Shroff shows us his native city of Bombay through the lives of characters at all levels of society. Most have come to the big, dirty city to find jobs so they can send money back to their families in villages. But the city is cruel. Technology is eliminating jobs, and land is coveted for new buildings for the rich. Launderers in the story “Dhobi Ghat,” for instance, see their jobs threatened by their customers’ love of in-home washing machines, and they are being urged to sell their land to developers and go to a resettlement camp. In the story “Traffic,” a middle-class woman falls in love with a worthless man, and in the charming “The Queen Guards Her Own,” a hard-working man cares for a child.
Readers who want a snapshot of contemporary Bombay will enjoy these stories.
This review appeared in St. Paul’s Pioneer Press, Minnesota
This collection heralds the wider arrival of his unique voice and ample talent
Review by Jospeh R. Furshong
Avid readers of fiction have their favorite Indian authors. The sub-continent has provided English readers with some of the best fiction of the last 30 years: Rushdie, Mistry, Desai, Seth to name a few. These authors have opened our eyes to a fascinating culture and landscape, seemingly another world. We will soon be adding Murzban F. Shroff to the list of exemplary fiction writers and his first collection of short stories, Breathless in Bombay, will prove that his inclusion is deserved.
Murzban provides characters, backgrounds and story lines in14 deftly expressed stories. One story, titled The Queen Guards Her Own, contains as many vivid characters as if it was written by Dickens: Chacha the carriage driver, Simran the young prostitute, Amir Jwaab the beggar. This House of Mine, tells the story of a houseful of tenants who unite to save their homes from demolition, each tenant a completely portrayed individual. In Maalishwaala, the Hindi term for masseuse, we learn the complex story, past and present, of a young man from a rural village trying to earn money to support his wife back home. Each story delivers, none disappoints.
The most fascinating character of course is Bombay itself, the city that is the home to these characters and millions of others. Dense neighborhoods that were rural 30 years ago are now being leveled for high-rises. Many thousands live and work in slums with corporate headquarters as the backdrop of their labors. The new Indian and the India of centuries of tradition rub shoulders continuously every day. The tension and the contrast between the ancient and the modern, rural and urban, Muslim and Hindu, affluence and poverty are all here. Murzban F. Shroff is a skillful and accomplished writer who has won recognition for his short stories. I believe that this collection heralds the wider arrival of his unique voice and ample talent. He is deserving of taking his place among his worthy contemporaries.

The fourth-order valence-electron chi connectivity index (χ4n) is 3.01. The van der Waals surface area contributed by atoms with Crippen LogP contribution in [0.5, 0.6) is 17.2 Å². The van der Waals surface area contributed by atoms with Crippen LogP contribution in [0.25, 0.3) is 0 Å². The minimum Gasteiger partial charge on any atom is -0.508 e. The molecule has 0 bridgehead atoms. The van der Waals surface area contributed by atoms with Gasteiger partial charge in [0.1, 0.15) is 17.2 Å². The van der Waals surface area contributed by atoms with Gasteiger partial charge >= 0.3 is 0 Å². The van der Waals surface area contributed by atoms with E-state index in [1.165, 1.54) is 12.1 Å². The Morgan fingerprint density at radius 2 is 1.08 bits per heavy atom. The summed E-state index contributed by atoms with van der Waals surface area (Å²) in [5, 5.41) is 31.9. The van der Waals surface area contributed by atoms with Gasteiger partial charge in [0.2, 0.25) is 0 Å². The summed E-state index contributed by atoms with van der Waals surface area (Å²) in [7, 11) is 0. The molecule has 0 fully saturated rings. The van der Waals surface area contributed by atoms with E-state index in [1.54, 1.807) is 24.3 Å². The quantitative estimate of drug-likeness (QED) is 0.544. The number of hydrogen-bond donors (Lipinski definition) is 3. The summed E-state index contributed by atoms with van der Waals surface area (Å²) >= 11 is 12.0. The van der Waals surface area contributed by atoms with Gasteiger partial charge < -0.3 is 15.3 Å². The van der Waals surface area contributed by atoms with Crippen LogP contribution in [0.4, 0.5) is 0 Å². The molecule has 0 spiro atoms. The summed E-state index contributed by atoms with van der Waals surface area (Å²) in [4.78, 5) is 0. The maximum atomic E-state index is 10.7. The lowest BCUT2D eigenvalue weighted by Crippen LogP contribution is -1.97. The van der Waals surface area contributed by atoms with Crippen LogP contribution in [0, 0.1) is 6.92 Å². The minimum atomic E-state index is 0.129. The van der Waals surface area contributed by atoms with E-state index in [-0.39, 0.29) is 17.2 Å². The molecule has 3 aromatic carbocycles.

By narrating the constant motion of the city, Shroff’s collection presents what might be conceived as a dialectic of nation-building
Review by Cameron Bushnell, Clemson University
Shroff delivers often eloquent portraits of a city and its inhabitants in transition. The volume itself iterates the condition of “breathlessness” thematically present in the stories. By narrating the constant motion of the city, Shroff’s collection presents what might be conceived as a dialectic of nation-building that occurs despite and in response to the social contradictions rising from unequal development of this breathtaking postcolonial city, Bombay
This review appeared in South Carolina Review
Various writers posted the following reviews on The Library Thing.
Review by Shawn D.
At the end of the introduction to Breathless in Bombay, the author says ‘the story of Bombay is the story of struggle and sacrifice.” And while the title might imply a sense of wonderment or pace, the book is really a treatise on struggle in that city. In fact, a better title might be Bombay Sorrows. Across fourteen stories, the author touches on how families and individuals try to make a life and not lose ground in the face of hardship. As if the city itself was foisting some inertia toward destruction, the characters try to stay above water and retain their dignity, standard of living, and happiness. The book touches on tragedies such as betrayal, corruption, poverty, addiction, and simple bad luck.
The book’s writing style is solid without gratuitous prose. Imagine an admixture the following books: a meandering sociological case history such as Poor People by William Vollmann, a travel story by Paul Theroux, and some tragic short stories by Guy de Maupassant. Breathless in Bombay does manage to convey the sense of size, breadth, and natural beauty of Bombay in all aspects: people, wealth, commerce, and energy. It conveys a sense of unity of community among the people all the while – while they are being fragmented by the city.